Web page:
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Ballads in the Berea Sound Archives

Ballads Research Guides

Ballads At Berea College

Ballads are songs that tell a story.  As is the case with present day popular music, ballads tell stories of love and loss, murder and violence, heartbreak and betrayal, or heroes and villains.
Earliest folk music scholars such as Francis James Child and Cecil Sharp, focused on finding and preserving variants of ballads and other songs in Appalachia that had originated in the British Isles. They were motivated by the fact that these songs were fading from memory in their home countries. Some scholars were of a mind that such material was somehow more "authentic" or "American" than popular music with roots in European or African traditions.
Others focused more on the traditional music that originated in America, recognizing the influence of other ethnic groups besides British isle settlers. Among these were Germans, French Huguenots, East Europeans, and African Americans employed to lay track and drill tunnels.
Examples of early scholarly attention to non-white Appalachians are James Mooney's Myths of the Cherokee (1901) and Louis Chappell's John Henry: A Folk-Lore Study which uncovered the story of the African-American railroad ballad "John Henry."

Berea Ballad Collectors and Collections

Appreciating the place of these musical traditions in the lives of Berea College students has found expression over many years’ time, in the efforts of several faculty, students, and alumni.
James Watt Raine began teaching English at Berea College beginning in 1906.  He taught courses on English and Scottish ballads and actively collected ballads from his students and others in the Berea community. His interest in documenting regional culture extended beyond music.  His influential book, The Land of the Saddle-Bags (1924) included eyewitness accounts of mountain speech, education, religion, community politics, and farming.  Text Examples
John F. Smith taught in the Berea College Normal School. In 1915, as part of his Composition and Rhetoric course, Smith asked students to write down the names of banjo and fiddle songs and tunes known to them in their home districts of eastern Kentucky and Tennessee.  The results are a large, varied body of material that includes ballads, songs, fiddle and banjo tunes, and games. His work is described in this detailed articleText Examples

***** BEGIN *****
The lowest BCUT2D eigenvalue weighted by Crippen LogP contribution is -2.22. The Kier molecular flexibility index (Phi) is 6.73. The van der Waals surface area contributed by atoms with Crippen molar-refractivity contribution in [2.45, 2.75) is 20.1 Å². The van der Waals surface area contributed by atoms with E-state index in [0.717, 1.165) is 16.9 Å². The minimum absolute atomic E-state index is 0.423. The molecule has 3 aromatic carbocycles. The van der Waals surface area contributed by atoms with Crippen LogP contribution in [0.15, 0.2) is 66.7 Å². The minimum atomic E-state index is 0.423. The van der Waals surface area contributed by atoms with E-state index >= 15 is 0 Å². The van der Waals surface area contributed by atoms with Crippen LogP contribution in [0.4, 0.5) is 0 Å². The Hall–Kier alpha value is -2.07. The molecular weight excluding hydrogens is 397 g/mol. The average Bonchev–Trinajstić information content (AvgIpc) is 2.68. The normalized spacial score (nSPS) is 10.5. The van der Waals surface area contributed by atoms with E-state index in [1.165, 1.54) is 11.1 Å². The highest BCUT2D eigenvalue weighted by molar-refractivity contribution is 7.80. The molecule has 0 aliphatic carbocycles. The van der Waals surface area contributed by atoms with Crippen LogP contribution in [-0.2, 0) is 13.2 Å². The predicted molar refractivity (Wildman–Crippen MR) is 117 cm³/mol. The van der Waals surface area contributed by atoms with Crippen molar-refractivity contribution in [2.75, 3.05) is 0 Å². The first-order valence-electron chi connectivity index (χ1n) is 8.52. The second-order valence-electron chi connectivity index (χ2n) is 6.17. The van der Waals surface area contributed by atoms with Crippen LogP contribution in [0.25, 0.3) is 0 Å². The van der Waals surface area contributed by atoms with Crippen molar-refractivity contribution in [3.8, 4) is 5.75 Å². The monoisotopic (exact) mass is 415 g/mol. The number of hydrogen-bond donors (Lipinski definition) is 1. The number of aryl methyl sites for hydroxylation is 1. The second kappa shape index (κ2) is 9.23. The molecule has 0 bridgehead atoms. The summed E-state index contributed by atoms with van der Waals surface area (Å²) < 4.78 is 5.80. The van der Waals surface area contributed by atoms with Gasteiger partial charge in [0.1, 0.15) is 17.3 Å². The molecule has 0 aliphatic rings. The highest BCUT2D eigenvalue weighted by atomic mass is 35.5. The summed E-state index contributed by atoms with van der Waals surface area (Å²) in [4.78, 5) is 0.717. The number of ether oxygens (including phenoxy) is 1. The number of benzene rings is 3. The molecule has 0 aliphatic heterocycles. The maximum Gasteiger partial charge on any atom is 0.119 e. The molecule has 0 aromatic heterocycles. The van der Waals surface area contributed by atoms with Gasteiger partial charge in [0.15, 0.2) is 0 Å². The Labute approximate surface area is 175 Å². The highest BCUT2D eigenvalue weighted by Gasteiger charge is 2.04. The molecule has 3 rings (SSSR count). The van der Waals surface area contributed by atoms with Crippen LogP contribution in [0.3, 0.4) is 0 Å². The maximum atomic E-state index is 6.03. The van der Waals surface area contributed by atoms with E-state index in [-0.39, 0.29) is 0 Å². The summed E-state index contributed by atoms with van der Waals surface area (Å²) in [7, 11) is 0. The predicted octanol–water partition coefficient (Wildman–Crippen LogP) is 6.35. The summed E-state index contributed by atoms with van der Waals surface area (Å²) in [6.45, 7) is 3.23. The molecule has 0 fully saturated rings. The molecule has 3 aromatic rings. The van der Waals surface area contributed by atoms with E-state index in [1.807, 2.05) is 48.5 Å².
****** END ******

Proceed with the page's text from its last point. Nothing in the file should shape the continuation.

Talitha Ethel McClure (nee Powell) was a Berea student who worked in the College library. She compiled ballad and other song texts in 1915 for a contest initiated by Berea College President, William G. Frost.   McClure received the prize for collecting the most lyrics. Her mother, Talitha Powell (nee Davis), provided ballad texts to British collector, Cecil Sharp, during a visit to Berea in 1917.  Text Examples
Leonard Roberts was a Folklorist and a 1939 Berea graduate. He taught English in the Berea Foundation from 1945 to 1950.  He made extensive use of sound recording in his collecting of ballads and magic tales from Berea students and many others over several years’ time. Ballads can be heard in his recordings of the Couch family from Harlan County.
Bradley Kincaid graduated from the Berea College Academy (high school) in 1921 at age 26. A deepened interest in music while at Berea led him to begin systematically collecting ballads and songs. His search included several trips throughout eastern Kentucky. The material collected was eventually included in thirteen published songbooks which became important adjuncts to a country music radio singing career. He talks about his life and career in this interview.  Test Examples

Additional Ballad Collections and Other Resources

Katherine Jackson French was originally from London, Kentucky. This collection comprises the ballads she collected from Kentucky mountain residents, Berea students, and local residents during the period 1909-1910.
Alan Lomax, working for the Library of Congress, recorded a wide swath of eastern Kentucky traditional music in the late 1930s including almost 400 ballads of  various types.
Bill Williams: A Kentucky Songster
A profile and archival audio of Bill Williams of Greenup, Kentucky. Bill was a retired railroad worker who performed for all walks of the local society for nearly 50 years. by John H. Bondurant.
Billy Edd Wheeler is a singer-songwriter who graduated from Berea College in 1955. In these recordings he talks about the songs he heard growing up in West Virginia and how they figured in the process of his songwriting.  
Hip-Hop musical storytelling has been a presence in Appalachia for several years.  In these interviews, four young artists talk about their life and music.
Ferrum College / Blue Ridge Institute and Museum has extensively preserved African American music and musicians primarily in southwest Virginia and the southern Virginia Blue Ridge.

Published Sources